Boy Scouts reach out to Hispanic youngsters
The Arizona Republic
Jul. 20, 2005
Group encounters cultural barriers, even 'sissy' label
Boy Scouts of America is courting the Latino population.
It's a charge that started in 2000 when the Boy Scouts of America National
Council discovered they were not reaching out to America's fastest-growing
minority population. But Hispanic youngsters are not coming out of the woodwork
Phoenix scouts and leaders say the Boy Scouts have been incorrectly labeled as a
club for rich or dorky kids and it's been hard convincing many Latino kids,
especially immigrants, that the group shares their values and works toward the
good of boys. advertisement
Alex Estrella, for example, is familiar with the barriers. The 16-year-old south
Phoenix resident joined the Scouts when he was in first grade and plans to
continue with the program through high school.
Alex saw a troop he joined with 16 members fall to four. While recruiting on
campuses, some students tell him they are busy with sports, while others taunt
"We get called 'sissies.' It's sad, because they don't know what they are
missing," Alex said. "I try to explain, shooting 12 gauges and rifles. If they
find that sissy, then honestly, they don't know the definition of sissy."
Alex had the support of his grandmother and his parents, but when he could not
find a ride to events, he caught the city bus.
"Scouting is to bring the better out of people," said Alex, who aspires to be a
Librada Martinez is district executive and a community liaison in the Pueblo
District of the Boy Scouts Grand Canyon Council of the Valley. Pueblo, which
serves central and south Phoenix, Maryvale and parts of Glendale, is heavy
populated by Hispanics.
"I believe that if we would have a Boy Scout unit in each neighborhood, we would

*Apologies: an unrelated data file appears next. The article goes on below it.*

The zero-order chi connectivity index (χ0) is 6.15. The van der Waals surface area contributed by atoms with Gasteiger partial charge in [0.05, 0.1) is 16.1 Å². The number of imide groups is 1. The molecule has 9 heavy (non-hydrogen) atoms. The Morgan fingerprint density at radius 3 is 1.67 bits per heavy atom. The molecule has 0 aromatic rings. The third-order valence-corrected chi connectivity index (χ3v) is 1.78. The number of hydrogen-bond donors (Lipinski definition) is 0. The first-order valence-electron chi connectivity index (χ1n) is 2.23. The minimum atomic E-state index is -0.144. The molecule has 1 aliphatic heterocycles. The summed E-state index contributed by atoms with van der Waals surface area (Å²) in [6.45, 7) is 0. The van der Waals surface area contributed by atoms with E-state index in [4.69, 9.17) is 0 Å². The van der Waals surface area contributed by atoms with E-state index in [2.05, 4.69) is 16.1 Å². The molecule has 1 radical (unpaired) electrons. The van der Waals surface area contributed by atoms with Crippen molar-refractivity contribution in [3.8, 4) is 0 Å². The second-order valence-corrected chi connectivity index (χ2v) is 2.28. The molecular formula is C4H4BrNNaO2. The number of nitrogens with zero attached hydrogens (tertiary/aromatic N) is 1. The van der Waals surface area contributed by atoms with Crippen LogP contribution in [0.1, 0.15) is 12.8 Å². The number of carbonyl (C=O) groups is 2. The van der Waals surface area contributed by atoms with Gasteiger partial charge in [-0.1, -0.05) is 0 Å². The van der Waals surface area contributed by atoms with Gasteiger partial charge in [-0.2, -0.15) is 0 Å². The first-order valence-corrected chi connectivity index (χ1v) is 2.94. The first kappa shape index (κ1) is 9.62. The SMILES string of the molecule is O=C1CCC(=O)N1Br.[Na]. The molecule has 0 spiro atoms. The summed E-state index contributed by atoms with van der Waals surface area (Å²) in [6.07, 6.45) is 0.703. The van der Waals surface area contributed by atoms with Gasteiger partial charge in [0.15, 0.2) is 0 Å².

change the face of our community," Martinez said. "The result of Scouting is
children, families and communities that are stronger and better prepared for the
Pueblo district has 70,000 students who potentially could be Boy Scouts, but
currently only 1,000 are Scouts, and Martinez estimates fewer than 100 of those
are Hispanic. The low count perplexes Martinez because Hispanic families want
similar values to those taught by the Scouts. It promotes education, faith,
healthy relationships and family.
But immigrant families from Mexico believe Boy Scouts are for rich families. In
"Latino countries these kinds of programs are for privileged kids," Martinez
Then there is the language barrier ever so present for parents or guardians of
young Latinos. Many speak Spanish, and some believe they won't be able to
communicate their children's needs in the Scouts, so they don't pursue it.
"Our main challenge is to reach Latino parents who are able to serve as leaders
of our units (like) Cub Scouts, Boy Scouts. We provide training in Spanish," she
said. "If they want to run a unit in Spanish, they can do it."
Armondo Chavez is a Scoutmaster for Troop 407, a group in west Phoenix with 18
members. They are a 48-year-old organization whose membership is diverse.
Chavez's unit had a booth at the Fabulous Phoenix 4th celebration. Only 10 of
about 500 people who stopped by filled out an application at Steele Indian
School Park, Chavez said.
Those numbers are encouraging, Chavez said.
"We talk to people about the program being family-oriented," Chavez said. "The
other is, we tell them, it is an important program and that it nurtures their
child's activity. If a parent is interested, children get motivated early on and
they can pair up with their child. The boys' interest in programs goes as far as
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